Question about Aeris Max Depth Analog 2 Gauge Console

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How and why scuba gauges give a diver critical information while scuba diving?

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Scuba gauges give a diver three very important pieces of information: 1. Time 2. Depth 3. Air Consumption This information enables a diver to stay within safe time and depth limits and avoid running out of air. There are many different devices on the market to help with this, from simple gauges to complex digital consoles. Time If a diver is not using a dive computer to monitor their nitrogen, they dive according to approved dive tables. To use dive tables properly, a diver needs to track their downtime. This can be done with a good dive watch. Two things make a good dive watch: water resistance and a rotating bezel. 1. Water Resistance. Good dive watches are rated to a depth in meters or feet (e.g. 200 feet) or a pressure rating in atmospheres (e.g. 4atm). Even though most divers probably won’t dive below 130 feet (the recreational dive limit), a good dive watch should be rated to 200 feet. Note: There is a difference between “water resistance” and “waterproof”. A “waterproof” watch is what you would wear in the shower, but would probably start leaking at 15-20 feet. 2. Rotating Bezel. A bezel is an adjustable ring on the face of the dive watch with a pointer indicator. At the beginning of a dive, the pointer on the bezel is aligned with the minute hand where it stays though out the dive. At the end of the dive, you compare the difference between the bezel and the minute hand to find out the length of the dive. The bezel should only move “counterclockwise”. It is possible to accidently move the bezel during a dive. Because of this, watchmakers make sure any accidental movement will turn the time in a conservative direction, making the dive longer rather than shorter. Depth Another important part of scuba gauges is a depth gauge. A depth gauge enables a diver to keep track of their depth even if they cannot see the water’s surface. Gauges can be either an analog (needle-and-dial) device or a digital device. Both work in the same way. They measure the surrounding water pressure and convert this into an accurate reading of your depth. Another feature of a good depth gauge is a maximum depth indicator. This tells a diver their maximum during a dive and must be reset after each dive. Air Consumption Another equally important part of scuba gauges is a submersible pressure gauge (SPG). This is connected to the first stage with a high-pressure hose and measures the pressure of the air in the tank. The SPG is much like the gas gauge on a car. At the beginning of a dive, a diver starts with a full tank. This should be about 3000 psi or 200 bars. As the diver breathes during the dive, the gauge will move slowly downwards. This allows the diver to have enough air left in the tank to: 1. Make a slow, safe ascent 2. Make any necessary decompression stops 3. Inflate their BCD once at the surface 4. Breath from the regulator if the surface conditions are rough A submersible pressure gauge also allows a diver to stop diving with air still in the tank. This keeps contaminants from entering the tank due to no air pressure. Wrist Depth Gauge Scuba gauges come in two basic styles. Stand alone gauges or gauge consoles. Stand alone gauges such as a wrist mounted depth gauge or a submersible pressure gauge attached to the first stage of a regulator are great backups when using digital gauges. Gauge consoles allow divers to have all their gauges in one place. Although less easy to read, analog gauges sometimes give slightly more accurate readings than digital gauges, particularly at shallow depth. Submersible Pressure Gauge Choosing Scuba Gauges When choosing scuba gauges, remember to look for: 1. Easy-to-read numbers 2. Luminescent dial or back lighting options 3. Rotating/swivel mounting 4. Easy disassembly for cleaning or replacing parts 5. Good warranty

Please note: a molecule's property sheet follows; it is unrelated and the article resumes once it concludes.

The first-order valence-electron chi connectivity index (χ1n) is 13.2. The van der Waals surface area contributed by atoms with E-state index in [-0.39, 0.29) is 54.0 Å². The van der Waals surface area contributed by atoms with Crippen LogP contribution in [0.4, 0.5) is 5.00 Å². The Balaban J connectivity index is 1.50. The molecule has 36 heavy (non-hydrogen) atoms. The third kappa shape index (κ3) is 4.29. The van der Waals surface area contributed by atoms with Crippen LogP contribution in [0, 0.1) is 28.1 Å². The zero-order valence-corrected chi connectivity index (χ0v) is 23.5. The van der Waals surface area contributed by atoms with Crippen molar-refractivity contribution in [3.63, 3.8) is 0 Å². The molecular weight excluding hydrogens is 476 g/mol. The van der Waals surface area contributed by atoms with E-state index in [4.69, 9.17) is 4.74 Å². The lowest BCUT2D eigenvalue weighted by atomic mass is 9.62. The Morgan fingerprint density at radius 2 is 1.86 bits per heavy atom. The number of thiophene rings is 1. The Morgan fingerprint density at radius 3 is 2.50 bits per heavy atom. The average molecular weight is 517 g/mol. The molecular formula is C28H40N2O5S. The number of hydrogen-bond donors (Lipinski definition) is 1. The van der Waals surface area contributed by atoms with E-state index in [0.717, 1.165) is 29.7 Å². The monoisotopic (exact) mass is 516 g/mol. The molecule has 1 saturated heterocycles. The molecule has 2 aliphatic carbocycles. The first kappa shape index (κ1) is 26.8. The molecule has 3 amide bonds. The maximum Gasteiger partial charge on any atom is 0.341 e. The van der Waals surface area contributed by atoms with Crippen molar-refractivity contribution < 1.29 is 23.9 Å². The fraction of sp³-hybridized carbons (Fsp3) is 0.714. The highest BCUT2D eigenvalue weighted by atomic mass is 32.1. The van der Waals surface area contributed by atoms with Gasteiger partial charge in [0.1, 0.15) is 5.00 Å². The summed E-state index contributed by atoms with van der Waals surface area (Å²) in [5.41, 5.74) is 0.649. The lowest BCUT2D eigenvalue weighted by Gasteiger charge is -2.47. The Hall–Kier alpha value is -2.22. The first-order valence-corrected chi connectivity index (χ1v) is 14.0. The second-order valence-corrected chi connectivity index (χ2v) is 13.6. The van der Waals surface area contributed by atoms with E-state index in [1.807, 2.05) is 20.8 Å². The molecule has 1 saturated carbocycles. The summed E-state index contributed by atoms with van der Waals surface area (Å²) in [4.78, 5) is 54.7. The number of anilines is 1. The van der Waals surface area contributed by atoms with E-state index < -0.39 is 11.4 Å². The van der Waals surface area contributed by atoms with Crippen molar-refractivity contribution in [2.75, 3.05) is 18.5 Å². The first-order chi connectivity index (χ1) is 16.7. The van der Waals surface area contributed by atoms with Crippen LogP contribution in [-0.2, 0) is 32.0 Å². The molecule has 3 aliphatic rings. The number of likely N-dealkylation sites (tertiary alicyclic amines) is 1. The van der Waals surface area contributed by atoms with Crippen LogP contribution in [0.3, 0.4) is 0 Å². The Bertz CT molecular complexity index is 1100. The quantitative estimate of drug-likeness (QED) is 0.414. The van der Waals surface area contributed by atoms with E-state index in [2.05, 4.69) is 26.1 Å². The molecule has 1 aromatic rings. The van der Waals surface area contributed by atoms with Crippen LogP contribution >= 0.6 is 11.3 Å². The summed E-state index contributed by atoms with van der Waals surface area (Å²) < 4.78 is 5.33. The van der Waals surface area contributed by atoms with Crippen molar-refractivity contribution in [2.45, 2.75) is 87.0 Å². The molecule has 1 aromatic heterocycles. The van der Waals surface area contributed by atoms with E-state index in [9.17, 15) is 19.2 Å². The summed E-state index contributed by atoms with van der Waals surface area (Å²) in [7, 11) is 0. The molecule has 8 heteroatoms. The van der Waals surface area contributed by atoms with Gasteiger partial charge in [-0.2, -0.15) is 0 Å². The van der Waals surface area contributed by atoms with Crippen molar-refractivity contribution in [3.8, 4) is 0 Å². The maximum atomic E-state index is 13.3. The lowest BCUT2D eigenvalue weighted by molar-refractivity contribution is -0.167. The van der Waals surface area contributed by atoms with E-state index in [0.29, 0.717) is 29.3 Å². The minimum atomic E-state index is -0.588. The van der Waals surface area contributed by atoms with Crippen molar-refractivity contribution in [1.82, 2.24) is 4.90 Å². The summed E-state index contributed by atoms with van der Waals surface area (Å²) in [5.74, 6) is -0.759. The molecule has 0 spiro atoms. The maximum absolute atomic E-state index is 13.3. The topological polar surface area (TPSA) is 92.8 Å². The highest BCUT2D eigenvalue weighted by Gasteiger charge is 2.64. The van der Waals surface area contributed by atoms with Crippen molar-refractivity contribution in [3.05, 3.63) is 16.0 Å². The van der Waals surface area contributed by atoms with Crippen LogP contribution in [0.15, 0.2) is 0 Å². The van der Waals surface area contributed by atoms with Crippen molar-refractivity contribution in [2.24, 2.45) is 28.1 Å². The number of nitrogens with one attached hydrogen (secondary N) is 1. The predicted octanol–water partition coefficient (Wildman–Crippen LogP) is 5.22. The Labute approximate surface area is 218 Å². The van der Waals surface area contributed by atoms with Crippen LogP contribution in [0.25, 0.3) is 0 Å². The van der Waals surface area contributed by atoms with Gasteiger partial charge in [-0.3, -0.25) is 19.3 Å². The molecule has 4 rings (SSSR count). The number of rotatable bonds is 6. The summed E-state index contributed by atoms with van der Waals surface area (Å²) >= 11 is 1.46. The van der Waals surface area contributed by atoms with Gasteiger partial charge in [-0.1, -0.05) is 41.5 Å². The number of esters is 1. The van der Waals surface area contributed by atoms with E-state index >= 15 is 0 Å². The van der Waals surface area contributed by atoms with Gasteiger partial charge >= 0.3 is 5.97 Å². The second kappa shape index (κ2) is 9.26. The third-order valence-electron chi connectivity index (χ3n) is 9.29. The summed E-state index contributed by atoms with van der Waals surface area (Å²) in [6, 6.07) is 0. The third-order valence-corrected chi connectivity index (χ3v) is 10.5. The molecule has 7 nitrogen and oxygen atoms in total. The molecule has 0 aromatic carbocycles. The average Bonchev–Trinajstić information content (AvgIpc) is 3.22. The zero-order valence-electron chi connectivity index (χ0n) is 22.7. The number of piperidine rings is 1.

Posted on Dec 01, 2008

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The Rapid Diver System



Lightweight Scuba System Goes From Tactical to Practical

RAPID DIVER™ is a lightweight, all-inclusive scuba system that mates a tank, regulator and buoyancy module to a uniform-fit, load-bearing harness. It was created in response to public safety and military needs for a universal fit, compact, versatile and easily deployed scuba system.